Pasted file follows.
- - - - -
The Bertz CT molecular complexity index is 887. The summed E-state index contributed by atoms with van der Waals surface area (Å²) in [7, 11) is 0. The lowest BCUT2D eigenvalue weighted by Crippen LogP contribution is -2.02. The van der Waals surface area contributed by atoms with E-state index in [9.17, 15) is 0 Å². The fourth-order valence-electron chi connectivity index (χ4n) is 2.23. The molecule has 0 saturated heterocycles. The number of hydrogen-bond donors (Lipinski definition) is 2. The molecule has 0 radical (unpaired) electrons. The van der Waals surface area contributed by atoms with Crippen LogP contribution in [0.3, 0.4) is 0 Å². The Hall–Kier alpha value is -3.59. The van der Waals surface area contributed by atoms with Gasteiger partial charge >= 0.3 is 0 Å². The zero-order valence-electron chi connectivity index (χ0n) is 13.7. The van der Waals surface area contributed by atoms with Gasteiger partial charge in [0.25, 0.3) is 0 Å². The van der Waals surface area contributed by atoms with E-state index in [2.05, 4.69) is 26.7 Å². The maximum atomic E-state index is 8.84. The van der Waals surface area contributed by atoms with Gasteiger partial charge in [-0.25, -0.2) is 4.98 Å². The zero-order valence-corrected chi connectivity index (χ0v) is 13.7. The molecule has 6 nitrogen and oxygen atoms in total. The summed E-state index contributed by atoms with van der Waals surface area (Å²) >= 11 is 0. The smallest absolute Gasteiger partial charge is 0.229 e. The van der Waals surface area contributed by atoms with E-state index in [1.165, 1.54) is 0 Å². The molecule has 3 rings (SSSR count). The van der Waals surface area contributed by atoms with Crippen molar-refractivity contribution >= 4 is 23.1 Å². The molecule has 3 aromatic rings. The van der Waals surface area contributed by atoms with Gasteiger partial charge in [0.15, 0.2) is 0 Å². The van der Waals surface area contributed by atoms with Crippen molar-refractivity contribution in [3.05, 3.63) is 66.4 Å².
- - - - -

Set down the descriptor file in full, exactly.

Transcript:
The Bertz CT molecular complexity index is 887. The summed E-state index contributed by atoms with van der Waals surface area (Å²) in [7, 11) is 0. The lowest BCUT2D eigenvalue weighted by Crippen LogP contribution is -2.02. The van der Waals surface area contributed by atoms with E-state index in [9.17, 15) is 0 Å². The fourth-order valence-electron chi connectivity index (χ4n) is 2.23. The molecule has 0 saturated heterocycles. The number of hydrogen-bond donors (Lipinski definition) is 2. The molecule has 0 radical (unpaired) electrons. The van der Waals surface area contributed by atoms with Crippen LogP contribution in [0.3, 0.4) is 0 Å². The Hall–Kier alpha value is -3.59. The van der Waals surface area contributed by atoms with Gasteiger partial charge >= 0.3 is 0 Å². The zero-order valence-electron chi connectivity index (χ0n) is 13.7. The van der Waals surface area contributed by atoms with Gasteiger partial charge in [0.25, 0.3) is 0 Å². The van der Waals surface area contributed by atoms with E-state index in [2.05, 4.69) is 26.7 Å². The maximum atomic E-state index is 8.84. The van der Waals surface area contributed by atoms with Gasteiger partial charge in [-0.25, -0.2) is 4.98 Å². The zero-order valence-corrected chi connectivity index (χ0v) is 13.7. The molecule has 6 nitrogen and oxygen atoms in total. The summed E-state index contributed by atoms with van der Waals surface area (Å²) >= 11 is 0. The smallest absolute Gasteiger partial charge is 0.229 e. The van der Waals surface area contributed by atoms with E-state index in [1.165, 1.54) is 0 Å². The molecule has 3 rings (SSSR count). The van der Waals surface area contributed by atoms with Crippen molar-refractivity contribution >= 4 is 23.1 Å². The molecule has 3 aromatic rings. The van der Waals surface area contributed by atoms with Gasteiger partial charge in [0.15, 0.2) is 0 Å². The van der Waals surface area contributed by atoms with Crippen molar-refractivity contribution in [3.05, 3.63) is 66.4 Å².